What do I remember?
I remember getting to know the friendliest little dogs who stood watch over their enormous home. The structure was astounding and unlike anything I had ever seen. I’m typically not a chateau sort of lady, but as I kept whispering all week to my colleagues, “I could adjust to this.”
September 10, 2010
Last Spring, Maggie was lucky to spend some time in Haven in Paris’ gorgeous Rue du Bac 2-bedroom. A relative newcomer to Paris, she made the most of her expat status by seeking out the hidden gems her wonderful neighborhood had to offer. She shares a few of her favorites with us here…
I adopted the Saint Germain neighborhood up and down Rue du Bac as my home away from home earlier this year. Eventually, to my delight, the neighborhood started to adopt me in return! After seeing my smile amidst the sea of scowls over and over again in the long lines in their shops, the local merchants actually started to smile back, even if it was ever so slightly.
Each vanishing grimace assured me it was okay to start feeling at home. And I did, quickly. As an American girl in Paris, I knew the quickest way to appear even remotely French would be to build up my arsenal of Parisian necessities, all within the few blocks around my apartment. To that end, I hereby share what I think every aspiring local Parisian woman needs:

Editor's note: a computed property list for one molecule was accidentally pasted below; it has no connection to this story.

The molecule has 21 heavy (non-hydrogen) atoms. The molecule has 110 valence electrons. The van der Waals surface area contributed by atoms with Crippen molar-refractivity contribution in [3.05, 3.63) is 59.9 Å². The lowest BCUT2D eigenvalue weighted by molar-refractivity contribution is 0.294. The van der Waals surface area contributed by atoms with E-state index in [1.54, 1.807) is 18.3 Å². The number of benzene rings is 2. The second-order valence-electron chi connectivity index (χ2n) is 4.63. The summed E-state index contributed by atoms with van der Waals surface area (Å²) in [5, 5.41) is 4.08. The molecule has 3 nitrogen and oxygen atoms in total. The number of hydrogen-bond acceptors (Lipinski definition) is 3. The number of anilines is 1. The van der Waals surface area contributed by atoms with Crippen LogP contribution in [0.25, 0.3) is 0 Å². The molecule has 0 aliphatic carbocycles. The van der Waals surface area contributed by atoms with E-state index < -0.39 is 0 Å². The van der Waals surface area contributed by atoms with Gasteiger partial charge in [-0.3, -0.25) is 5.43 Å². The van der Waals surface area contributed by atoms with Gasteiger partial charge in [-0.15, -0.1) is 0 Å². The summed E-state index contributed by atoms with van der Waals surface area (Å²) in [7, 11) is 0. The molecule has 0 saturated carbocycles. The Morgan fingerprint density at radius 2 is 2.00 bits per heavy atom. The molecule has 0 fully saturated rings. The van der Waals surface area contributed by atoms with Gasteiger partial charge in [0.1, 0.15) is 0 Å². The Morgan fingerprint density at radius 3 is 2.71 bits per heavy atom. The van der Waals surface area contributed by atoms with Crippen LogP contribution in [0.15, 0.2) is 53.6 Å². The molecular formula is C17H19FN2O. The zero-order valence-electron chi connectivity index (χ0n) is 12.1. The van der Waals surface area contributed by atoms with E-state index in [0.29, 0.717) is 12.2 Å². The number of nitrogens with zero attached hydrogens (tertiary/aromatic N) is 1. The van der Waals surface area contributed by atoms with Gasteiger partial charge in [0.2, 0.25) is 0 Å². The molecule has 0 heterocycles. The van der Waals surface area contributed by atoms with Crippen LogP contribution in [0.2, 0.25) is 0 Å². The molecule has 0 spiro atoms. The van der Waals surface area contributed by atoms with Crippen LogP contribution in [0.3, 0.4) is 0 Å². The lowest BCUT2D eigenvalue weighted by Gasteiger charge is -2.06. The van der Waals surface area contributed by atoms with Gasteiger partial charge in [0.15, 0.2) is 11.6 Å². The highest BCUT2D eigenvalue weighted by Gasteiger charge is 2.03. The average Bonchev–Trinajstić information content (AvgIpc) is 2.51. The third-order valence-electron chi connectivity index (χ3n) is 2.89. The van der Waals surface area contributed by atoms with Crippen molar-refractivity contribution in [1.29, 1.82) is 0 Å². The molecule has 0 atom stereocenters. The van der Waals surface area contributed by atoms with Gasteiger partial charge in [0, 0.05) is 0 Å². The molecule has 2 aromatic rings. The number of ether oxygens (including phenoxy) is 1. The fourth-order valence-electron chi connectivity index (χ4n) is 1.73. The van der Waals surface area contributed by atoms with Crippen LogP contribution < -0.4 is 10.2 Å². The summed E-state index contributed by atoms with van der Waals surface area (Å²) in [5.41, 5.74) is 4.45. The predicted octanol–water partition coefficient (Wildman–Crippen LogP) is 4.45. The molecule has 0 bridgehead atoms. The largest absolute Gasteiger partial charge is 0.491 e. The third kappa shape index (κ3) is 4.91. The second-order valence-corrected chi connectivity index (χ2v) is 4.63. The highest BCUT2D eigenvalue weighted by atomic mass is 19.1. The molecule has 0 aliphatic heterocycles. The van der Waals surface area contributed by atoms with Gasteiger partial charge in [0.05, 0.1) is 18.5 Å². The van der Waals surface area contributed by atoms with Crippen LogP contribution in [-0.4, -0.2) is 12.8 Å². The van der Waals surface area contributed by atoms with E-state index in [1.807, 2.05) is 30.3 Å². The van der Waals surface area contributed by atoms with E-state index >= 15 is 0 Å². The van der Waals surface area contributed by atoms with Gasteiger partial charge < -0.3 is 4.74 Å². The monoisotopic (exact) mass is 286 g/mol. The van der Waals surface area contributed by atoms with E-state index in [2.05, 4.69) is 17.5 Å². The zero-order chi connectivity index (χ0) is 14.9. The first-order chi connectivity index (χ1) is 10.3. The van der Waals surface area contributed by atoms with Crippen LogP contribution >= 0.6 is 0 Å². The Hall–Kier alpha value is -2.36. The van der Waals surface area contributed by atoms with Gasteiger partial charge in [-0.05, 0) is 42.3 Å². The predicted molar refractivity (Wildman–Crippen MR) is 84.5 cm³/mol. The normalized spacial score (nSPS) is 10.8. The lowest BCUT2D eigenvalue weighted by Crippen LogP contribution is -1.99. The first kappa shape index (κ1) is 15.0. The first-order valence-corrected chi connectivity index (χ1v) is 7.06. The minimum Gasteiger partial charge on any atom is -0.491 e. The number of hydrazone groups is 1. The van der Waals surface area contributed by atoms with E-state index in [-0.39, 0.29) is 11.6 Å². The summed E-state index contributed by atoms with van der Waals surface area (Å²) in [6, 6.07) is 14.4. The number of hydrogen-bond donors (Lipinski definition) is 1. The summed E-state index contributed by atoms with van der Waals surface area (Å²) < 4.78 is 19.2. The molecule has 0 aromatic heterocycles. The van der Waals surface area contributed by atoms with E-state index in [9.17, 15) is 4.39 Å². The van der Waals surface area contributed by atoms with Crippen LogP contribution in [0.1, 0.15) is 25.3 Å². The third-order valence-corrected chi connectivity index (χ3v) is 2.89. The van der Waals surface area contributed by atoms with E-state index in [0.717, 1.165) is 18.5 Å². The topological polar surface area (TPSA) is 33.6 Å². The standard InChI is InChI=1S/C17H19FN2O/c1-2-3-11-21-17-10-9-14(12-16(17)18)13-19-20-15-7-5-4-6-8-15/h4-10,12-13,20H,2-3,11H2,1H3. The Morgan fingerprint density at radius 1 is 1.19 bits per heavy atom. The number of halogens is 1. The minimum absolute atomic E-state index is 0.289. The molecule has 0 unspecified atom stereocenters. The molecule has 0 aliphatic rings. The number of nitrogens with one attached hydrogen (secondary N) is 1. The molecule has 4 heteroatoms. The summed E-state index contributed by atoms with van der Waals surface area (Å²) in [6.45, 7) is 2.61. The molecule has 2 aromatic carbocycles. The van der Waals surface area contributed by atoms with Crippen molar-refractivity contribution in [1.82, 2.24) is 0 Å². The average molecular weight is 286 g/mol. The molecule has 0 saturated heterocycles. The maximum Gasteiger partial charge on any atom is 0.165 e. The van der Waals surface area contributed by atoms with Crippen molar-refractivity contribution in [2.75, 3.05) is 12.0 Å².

Paul Louis Courier Apartment, near the Rue du Bac (One & Only Paris Photography), Erica Berman
September 3, 2010
It can be hard to get Parisians out of Paris for a weekend. We think we want to go somewhere, but when push comes to shove it just seems so complicated that we prefer an apéro, a resto, or a leisurely dinner with friends. We save our energy for big trips to exotic and far away places. Also, being snobs, we think that anything close to Paris won’t be interesting or worth the hassle of the drive.
Bikes by Sharon’s French Country Home
This weekend I managed to make an exception to this rule. The lure of a French cottage in Normandy, a walk in the forest and a few early morning flea markets was calling me since Sharon, the cottage owner, promised all of this at less than an hour’s drive from the center of Paris. Could it be true?